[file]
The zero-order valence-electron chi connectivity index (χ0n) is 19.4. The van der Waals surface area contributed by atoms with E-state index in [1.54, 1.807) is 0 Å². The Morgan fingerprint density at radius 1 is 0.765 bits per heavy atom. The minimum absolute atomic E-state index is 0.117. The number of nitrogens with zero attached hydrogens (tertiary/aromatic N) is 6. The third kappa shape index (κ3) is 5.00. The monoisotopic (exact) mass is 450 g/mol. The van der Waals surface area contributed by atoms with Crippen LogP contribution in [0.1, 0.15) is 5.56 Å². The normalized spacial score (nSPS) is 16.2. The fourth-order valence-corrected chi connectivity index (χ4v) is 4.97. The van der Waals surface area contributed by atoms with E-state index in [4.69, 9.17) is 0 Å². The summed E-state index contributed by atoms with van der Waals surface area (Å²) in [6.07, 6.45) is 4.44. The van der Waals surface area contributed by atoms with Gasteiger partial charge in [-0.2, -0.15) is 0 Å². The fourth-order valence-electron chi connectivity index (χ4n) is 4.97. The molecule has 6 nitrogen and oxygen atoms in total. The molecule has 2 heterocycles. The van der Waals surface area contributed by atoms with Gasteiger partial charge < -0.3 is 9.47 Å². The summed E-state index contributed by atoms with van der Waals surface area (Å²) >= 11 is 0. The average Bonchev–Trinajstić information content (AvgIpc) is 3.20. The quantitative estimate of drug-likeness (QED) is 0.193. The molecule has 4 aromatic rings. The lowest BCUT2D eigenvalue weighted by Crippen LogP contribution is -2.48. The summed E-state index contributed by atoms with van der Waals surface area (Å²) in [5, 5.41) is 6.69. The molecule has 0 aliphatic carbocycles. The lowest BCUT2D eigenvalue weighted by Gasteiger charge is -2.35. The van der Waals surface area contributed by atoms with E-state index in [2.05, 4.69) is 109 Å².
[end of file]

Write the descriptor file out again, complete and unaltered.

The zero-order valence-electron chi connectivity index (χ0n) is 19.4. The van der Waals surface area contributed by atoms with E-state index in [1.54, 1.807) is 0 Å². The Morgan fingerprint density at radius 1 is 0.765 bits per heavy atom. The minimum absolute atomic E-state index is 0.117. The number of nitrogens with zero attached hydrogens (tertiary/aromatic N) is 6. The third kappa shape index (κ3) is 5.00. The monoisotopic (exact) mass is 450 g/mol. The van der Waals surface area contributed by atoms with Crippen LogP contribution in [0.1, 0.15) is 5.56 Å². The normalized spacial score (nSPS) is 16.2. The fourth-order valence-corrected chi connectivity index (χ4v) is 4.97. The van der Waals surface area contributed by atoms with E-state index in [4.69, 9.17) is 0 Å². The summed E-state index contributed by atoms with van der Waals surface area (Å²) in [6.07, 6.45) is 4.44. The van der Waals surface area contributed by atoms with Gasteiger partial charge in [-0.2, -0.15) is 0 Å². The fourth-order valence-electron chi connectivity index (χ4n) is 4.97. The molecule has 6 nitrogen and oxygen atoms in total. The molecule has 2 heterocycles. The van der Waals surface area contributed by atoms with Gasteiger partial charge < -0.3 is 9.47 Å². The summed E-state index contributed by atoms with van der Waals surface area (Å²) >= 11 is 0. The average Bonchev–Trinajstić information content (AvgIpc) is 3.20. The quantitative estimate of drug-likeness (QED) is 0.193. The molecule has 4 aromatic rings. The lowest BCUT2D eigenvalue weighted by Crippen LogP contribution is -2.48. The summed E-state index contributed by atoms with van der Waals surface area (Å²) in [5, 5.41) is 6.69. The molecule has 0 aliphatic carbocycles. The lowest BCUT2D eigenvalue weighted by Gasteiger charge is -2.35. The van der Waals surface area contributed by atoms with E-state index in [2.05, 4.69) is 109 Å².